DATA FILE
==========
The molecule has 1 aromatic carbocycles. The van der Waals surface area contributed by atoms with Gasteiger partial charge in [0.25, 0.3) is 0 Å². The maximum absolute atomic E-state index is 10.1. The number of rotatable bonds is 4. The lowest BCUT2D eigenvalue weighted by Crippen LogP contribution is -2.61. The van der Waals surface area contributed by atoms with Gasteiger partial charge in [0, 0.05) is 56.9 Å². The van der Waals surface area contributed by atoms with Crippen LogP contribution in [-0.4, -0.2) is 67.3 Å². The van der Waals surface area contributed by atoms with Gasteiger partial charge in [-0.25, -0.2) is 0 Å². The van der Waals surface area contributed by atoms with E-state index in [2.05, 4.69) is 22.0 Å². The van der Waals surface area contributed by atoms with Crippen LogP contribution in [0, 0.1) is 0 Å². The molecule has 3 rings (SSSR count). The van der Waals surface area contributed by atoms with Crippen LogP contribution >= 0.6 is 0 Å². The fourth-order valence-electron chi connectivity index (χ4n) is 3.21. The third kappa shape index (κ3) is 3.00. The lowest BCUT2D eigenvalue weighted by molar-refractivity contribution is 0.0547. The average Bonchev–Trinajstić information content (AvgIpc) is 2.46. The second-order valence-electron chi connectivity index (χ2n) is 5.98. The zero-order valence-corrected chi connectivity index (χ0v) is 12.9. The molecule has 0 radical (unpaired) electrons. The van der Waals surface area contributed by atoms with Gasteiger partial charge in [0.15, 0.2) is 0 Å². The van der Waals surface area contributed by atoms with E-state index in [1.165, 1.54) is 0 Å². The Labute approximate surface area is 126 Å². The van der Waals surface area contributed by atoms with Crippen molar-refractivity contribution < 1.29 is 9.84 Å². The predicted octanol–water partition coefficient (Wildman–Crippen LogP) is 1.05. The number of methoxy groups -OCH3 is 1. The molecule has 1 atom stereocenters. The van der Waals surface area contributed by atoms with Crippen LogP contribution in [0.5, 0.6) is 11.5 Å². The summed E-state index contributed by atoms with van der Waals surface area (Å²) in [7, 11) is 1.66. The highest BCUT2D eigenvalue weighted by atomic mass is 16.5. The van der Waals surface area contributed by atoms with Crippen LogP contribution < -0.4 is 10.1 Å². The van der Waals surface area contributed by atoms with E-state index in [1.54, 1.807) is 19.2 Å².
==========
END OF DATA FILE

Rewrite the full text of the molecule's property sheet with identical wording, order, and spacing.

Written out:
The molecule has 1 aromatic carbocycles. The van der Waals surface area contributed by atoms with Gasteiger partial charge in [0.25, 0.3) is 0 Å². The maximum absolute atomic E-state index is 10.1. The number of rotatable bonds is 4. The lowest BCUT2D eigenvalue weighted by Crippen LogP contribution is -2.61. The van der Waals surface area contributed by atoms with Gasteiger partial charge in [0, 0.05) is 56.9 Å². The van der Waals surface area contributed by atoms with Crippen LogP contribution in [-0.4, -0.2) is 67.3 Å². The van der Waals surface area contributed by atoms with Gasteiger partial charge in [-0.25, -0.2) is 0 Å². The van der Waals surface area contributed by atoms with E-state index in [2.05, 4.69) is 22.0 Å². The van der Waals surface area contributed by atoms with Crippen LogP contribution in [0, 0.1) is 0 Å². The molecule has 3 rings (SSSR count). The van der Waals surface area contributed by atoms with Crippen LogP contribution >= 0.6 is 0 Å². The fourth-order valence-electron chi connectivity index (χ4n) is 3.21. The third kappa shape index (κ3) is 3.00. The lowest BCUT2D eigenvalue weighted by molar-refractivity contribution is 0.0547. The average Bonchev–Trinajstić information content (AvgIpc) is 2.46. The second-order valence-electron chi connectivity index (χ2n) is 5.98. The zero-order valence-corrected chi connectivity index (χ0v) is 12.9. The molecule has 0 radical (unpaired) electrons. The van der Waals surface area contributed by atoms with Gasteiger partial charge in [0.15, 0.2) is 0 Å². The van der Waals surface area contributed by atoms with E-state index in [1.165, 1.54) is 0 Å². The Labute approximate surface area is 126 Å². The van der Waals surface area contributed by atoms with Crippen molar-refractivity contribution < 1.29 is 9.84 Å². The predicted octanol–water partition coefficient (Wildman–Crippen LogP) is 1.05. The number of methoxy groups -OCH3 is 1. The molecule has 1 atom stereocenters. The van der Waals surface area contributed by atoms with Crippen LogP contribution in [0.5, 0.6) is 11.5 Å². The summed E-state index contributed by atoms with van der Waals surface area (Å²) in [7, 11) is 1.66. The highest BCUT2D eigenvalue weighted by atomic mass is 16.5. The van der Waals surface area contributed by atoms with Crippen LogP contribution < -0.4 is 10.1 Å². The van der Waals surface area contributed by atoms with E-state index in [1.54, 1.807) is 19.2 Å².